Epidermolysis bullosa (EB) is a group of genetic (inherited) disorders that causes your skin to be fragile and blister and tear easily. Blisters and sores form when clothing rubs against your skin, or you bump your skin.
Causes of Epidermolysis Bullosa
A mutation (defect) in one of 18 genes causes EB.
People with the disorder have a missing or damaged gene that affects a protein used to make collagen.
Collagen gives connective tissues, like skin, their strength and structure.
Because of this defect, the epidermis and dermis layers of your skin don’t bind together as they normally would.
This results in skin that’s fragile and blisters and tears easily.
EB is usually an inherited disorder, which means that one parent may have it and pass it down to their children.
In rare cases, EB may also be an acquired autoimmune disorder.
Types of Epidermolysis Bullosa
EB simplex (EBS)
EBS is the most common form of EB, and it can range from mild (not very painful) to severe (very painful). Blisters develop in the top layer of your skin (epidermis). The blisters rarely scar after they’ve healed.
Junctional EB (JEB)
JEB causes blisters to form in your mouth and airway. It’s rare, and it can range from moderate (uncomfortable, mild pain) to severe.
Dystrophic EB (DEB)
DEB causes blisters to grow in the middle layer of your skin (dermis). It can range from mild to severe.
In Kindler syndrome, blisters can form in all layers of your skin. It’s very rare.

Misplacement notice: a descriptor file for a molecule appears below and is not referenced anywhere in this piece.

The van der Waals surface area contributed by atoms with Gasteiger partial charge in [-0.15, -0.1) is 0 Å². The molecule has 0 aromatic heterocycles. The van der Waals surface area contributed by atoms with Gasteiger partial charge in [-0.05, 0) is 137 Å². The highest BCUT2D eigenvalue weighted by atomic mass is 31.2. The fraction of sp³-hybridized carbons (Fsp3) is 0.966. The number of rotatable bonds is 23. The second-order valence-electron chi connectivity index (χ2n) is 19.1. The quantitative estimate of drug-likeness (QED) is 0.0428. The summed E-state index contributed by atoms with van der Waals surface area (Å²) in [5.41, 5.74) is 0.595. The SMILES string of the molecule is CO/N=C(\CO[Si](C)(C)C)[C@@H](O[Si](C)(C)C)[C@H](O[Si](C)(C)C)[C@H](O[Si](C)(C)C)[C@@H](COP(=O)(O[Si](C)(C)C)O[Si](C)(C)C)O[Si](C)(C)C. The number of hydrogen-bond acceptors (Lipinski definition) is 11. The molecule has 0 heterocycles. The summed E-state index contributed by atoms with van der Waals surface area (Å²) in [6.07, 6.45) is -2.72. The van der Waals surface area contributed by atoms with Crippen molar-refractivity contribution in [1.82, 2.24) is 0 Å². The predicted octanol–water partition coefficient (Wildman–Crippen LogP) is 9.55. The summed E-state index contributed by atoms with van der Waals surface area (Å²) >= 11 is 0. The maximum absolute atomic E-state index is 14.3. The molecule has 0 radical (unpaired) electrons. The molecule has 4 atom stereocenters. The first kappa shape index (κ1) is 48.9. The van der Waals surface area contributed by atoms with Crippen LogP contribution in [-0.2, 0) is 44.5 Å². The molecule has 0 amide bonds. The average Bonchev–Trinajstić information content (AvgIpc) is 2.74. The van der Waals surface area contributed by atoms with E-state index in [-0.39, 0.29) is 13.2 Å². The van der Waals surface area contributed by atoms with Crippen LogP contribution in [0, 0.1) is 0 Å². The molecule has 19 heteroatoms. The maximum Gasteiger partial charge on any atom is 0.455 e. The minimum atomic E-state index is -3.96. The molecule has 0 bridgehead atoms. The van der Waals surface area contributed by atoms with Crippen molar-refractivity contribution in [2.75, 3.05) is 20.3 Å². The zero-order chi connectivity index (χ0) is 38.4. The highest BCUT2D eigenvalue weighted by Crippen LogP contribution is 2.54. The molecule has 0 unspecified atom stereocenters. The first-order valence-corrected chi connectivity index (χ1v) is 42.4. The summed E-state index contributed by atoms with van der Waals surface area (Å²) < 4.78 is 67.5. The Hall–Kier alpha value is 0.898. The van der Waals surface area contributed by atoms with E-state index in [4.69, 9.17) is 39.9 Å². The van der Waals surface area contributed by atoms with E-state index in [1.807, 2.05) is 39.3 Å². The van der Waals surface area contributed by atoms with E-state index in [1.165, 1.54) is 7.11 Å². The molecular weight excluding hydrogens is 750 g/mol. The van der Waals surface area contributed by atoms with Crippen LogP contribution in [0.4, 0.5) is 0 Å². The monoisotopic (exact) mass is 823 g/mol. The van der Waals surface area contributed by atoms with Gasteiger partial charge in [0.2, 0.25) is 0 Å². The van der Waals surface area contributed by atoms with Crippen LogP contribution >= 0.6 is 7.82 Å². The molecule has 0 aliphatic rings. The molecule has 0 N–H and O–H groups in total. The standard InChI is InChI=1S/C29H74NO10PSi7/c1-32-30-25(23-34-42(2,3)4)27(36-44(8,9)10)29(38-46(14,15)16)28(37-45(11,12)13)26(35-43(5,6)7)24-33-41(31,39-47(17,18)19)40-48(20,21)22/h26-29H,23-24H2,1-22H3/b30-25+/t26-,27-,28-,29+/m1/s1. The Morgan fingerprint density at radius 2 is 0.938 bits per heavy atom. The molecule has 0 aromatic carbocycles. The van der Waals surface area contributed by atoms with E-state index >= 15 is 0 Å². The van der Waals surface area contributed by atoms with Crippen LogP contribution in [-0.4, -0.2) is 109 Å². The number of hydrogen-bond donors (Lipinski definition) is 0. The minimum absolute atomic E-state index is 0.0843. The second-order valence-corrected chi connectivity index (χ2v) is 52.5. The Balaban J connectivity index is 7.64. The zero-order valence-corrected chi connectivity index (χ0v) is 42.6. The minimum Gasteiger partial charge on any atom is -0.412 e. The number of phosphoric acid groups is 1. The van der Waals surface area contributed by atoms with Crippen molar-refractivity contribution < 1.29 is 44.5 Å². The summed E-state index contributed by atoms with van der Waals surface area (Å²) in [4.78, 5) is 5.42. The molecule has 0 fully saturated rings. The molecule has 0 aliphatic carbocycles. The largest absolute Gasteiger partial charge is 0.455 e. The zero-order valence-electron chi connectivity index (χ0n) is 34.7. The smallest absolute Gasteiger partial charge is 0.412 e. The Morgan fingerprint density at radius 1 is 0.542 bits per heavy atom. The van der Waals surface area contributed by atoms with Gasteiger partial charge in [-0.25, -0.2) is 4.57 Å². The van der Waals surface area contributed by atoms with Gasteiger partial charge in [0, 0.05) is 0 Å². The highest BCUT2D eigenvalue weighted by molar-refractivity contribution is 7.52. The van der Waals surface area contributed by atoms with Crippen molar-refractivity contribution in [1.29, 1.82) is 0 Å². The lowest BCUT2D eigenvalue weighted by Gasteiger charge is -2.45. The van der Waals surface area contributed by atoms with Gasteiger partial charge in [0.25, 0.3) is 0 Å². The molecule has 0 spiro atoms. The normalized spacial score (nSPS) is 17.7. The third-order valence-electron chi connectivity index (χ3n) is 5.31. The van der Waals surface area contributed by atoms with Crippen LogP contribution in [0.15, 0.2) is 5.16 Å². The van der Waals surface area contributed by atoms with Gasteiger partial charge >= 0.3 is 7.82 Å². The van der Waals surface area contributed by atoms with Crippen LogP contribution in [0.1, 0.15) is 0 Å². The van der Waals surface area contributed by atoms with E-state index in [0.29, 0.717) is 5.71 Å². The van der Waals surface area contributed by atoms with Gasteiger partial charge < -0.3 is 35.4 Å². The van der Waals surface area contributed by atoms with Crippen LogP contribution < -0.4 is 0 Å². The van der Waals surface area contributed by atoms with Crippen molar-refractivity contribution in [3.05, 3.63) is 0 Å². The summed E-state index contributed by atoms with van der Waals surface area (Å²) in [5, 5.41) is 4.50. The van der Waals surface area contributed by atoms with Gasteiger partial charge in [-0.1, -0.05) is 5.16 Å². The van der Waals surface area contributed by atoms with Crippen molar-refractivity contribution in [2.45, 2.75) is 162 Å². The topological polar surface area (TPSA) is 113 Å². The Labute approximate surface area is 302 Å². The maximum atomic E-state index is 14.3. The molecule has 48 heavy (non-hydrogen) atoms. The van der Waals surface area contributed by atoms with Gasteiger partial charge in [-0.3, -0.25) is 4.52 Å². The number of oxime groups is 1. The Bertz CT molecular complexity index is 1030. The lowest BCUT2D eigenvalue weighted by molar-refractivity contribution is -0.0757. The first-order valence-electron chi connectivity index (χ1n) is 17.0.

Symptoms of Epidermolysis Bullosa
Blisters on your skin (hands, feet, elbows and knees) or inside your body.
Thickened calluses on the palms of your hands and soles of your feet.
Anemia (low levels of red blood cells).
Fused (attached) fingers or toes.
Deformed and/or thickened fingernails and toenails.
Small white bumps on the skin (milia).
Difficulty swallowing (dysphagia).
Lack of expected growth in an infant.
Teeth that don’t develop into an expected size (hypoplasia).
Diagnosis of Epidermolysis Bullosa
Doctors diagnose EB with a test called a skin biopsy. In this test, a doctor removes a small skin sample and studies it under a microscope.
A genetic test can confirm the type of EB by identifying the defective gene.
A prenatal genetic test can confirm if parents are at risk for having a baby with EB.
Treatment of Epidermolysis Bullosa
There is no cure for EB. Treatment helps:
Prevent blisters from forming.
Care for blisters and skin so that complications don’t occur.
Treat nutritional problems that may occur due to blisters in the mouth or esophagus.
To avoid damage and friction that may cause the skin to blister or tear, doctors recommend:
Wearing soft, loose-fitting clothing made out of natural fibers. Turn clothing inside-out to avoid contact with seams.
Avoiding getting too hot; keep rooms at a comfortable and even temperature.
Staying out of the sun or wearing sunscreen.
Applying special bandages to protect the skin use nonadhesive (doesn’t stick to skin) bandages and tape and rolled gauze.
To treat blisters, your doctor may recommend:
Treating wounds daily with ointments.
Using medicated bandages to help blisters heal and prevent infection.
Taking medications to manage pain.
To treat infections, your doctor may recommend:
Taking antibiotics by mouth or applying antibiotic cream.
Using a special wound covering for sores that don’t heal.
To prevent nutrition problems due to difficulty eating because of blisters in the mouth or esophagus, your doctor may recommend:
Using a baby bottle with a special nipple.
Feeding your baby with an eyedropper or syringe.
Adding liquids to mashed foods to thin them down, making them easier to eat.
Eating a diet of soft foods, such as soups, mashed foods, pudding and applesauce.
Serving foods at a warm temperature.
Seeing a dietitian to monitor your special nutrition needs.